Former Catalan leader Carles Puigdemont returned to Belgium Saturday to drum up support for Catalonia’s separatist movement after Spain’s bid to extradite him on rebellion charges from Germany failed.
On arriving at Brussels, Puigdemont shook hands with other former members of his Cabinet who also fled Spain and the current regional president of Catalonia, Quim Torra, who had traveled from Spain to meet his predecessor.
Puigdemont said he will continue to travel around Europe in an attempt to explain the separatist position in wealthy Catalonia, which has so far failed to garner any support from European governments or major political parties.
“I have to continue doing my duty of fighting for fundamental rights denied by Spain,” Puigdemont said, while adding he has yet to plan his next move.
Puigdemont fled Spain in October following an illegal and ineffective declaration of independence by secessionist lawmakers in northeastern Catalonia.
He had been in Germany since March when he was arrested on a Spanish warrant while traveling by car from Finland back to Belgium.
But a Spanish judge withdrew the international warrant for Puigdemont and five other fugitive separatists after a German court refused to extradite him for rebellion.
Puigdemont can be arrested, however, if he returns to Spain.
He will now return to a residence he established in a house in the town of Waterloo.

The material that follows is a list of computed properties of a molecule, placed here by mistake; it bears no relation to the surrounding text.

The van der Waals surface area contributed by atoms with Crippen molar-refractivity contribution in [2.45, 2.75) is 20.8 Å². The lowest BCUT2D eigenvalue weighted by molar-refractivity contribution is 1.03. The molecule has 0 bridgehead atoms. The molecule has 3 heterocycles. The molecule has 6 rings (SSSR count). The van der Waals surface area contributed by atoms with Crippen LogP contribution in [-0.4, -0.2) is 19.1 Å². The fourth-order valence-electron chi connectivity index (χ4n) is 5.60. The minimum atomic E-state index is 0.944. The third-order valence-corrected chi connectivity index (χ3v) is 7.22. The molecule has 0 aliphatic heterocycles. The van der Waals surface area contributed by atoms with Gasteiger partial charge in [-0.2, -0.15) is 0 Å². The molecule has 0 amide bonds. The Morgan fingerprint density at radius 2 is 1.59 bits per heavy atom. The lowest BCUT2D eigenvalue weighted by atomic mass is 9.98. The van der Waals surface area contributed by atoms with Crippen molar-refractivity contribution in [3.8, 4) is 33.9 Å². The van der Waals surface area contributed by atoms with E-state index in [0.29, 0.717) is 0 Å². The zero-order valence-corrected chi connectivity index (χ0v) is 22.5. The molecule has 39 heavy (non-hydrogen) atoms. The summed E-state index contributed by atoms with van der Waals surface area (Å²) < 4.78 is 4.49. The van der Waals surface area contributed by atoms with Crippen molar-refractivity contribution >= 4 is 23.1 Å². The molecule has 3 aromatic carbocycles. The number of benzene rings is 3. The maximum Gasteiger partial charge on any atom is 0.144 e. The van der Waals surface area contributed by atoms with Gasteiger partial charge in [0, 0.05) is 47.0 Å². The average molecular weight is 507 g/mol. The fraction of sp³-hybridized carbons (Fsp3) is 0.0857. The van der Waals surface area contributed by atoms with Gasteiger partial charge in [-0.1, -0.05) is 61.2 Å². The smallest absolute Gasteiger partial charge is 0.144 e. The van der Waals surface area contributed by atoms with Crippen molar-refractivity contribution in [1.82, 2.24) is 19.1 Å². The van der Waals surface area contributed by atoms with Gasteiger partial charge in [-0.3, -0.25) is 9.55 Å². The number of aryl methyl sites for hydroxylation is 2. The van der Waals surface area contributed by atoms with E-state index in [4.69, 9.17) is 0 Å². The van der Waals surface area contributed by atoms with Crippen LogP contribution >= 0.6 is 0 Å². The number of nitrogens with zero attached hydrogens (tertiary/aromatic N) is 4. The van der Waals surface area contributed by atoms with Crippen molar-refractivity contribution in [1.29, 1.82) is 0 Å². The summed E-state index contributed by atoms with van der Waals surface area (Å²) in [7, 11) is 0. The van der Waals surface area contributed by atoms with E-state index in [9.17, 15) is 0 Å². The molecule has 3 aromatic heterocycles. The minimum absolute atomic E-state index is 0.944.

Spain has undergone a change in government since the Catalan political crisis exploded last year after conservative leader Mariano Rajoy lost a vote of confidence in June.
Since then, Socialist Prime Minister Pedro Sanchez has met with Torra in an attempt to relax tensions between Madrid and Barcelona.
“We are all waiting to hear Pedro Sanchez’s answer to what he has recognized as a political problem,” Puigdemont said. “What is his response to the demand of self-determination of Catalonia?”
Puigdemont and Torra used the joint press conference at a Catalan government office in Brussels to demand the release from preventative jail of nine separatist leaders who are awaiting trial for rebellion and other charges in Spain.
Polls and recent elections show that the 7.5 million residents of Catalonia are evenly divided over the question of breaking century-old ties with the rest of Spain.
Spain’s Constitution says the nation is indivisible and that its sovereignty resides in its national parliament, not in their regional legislatures.
Catalan separatists hold seats in the Madrid parliament but have failed to make a serious bid to build the support needed to reform the Constitution.
(With inputs from AP)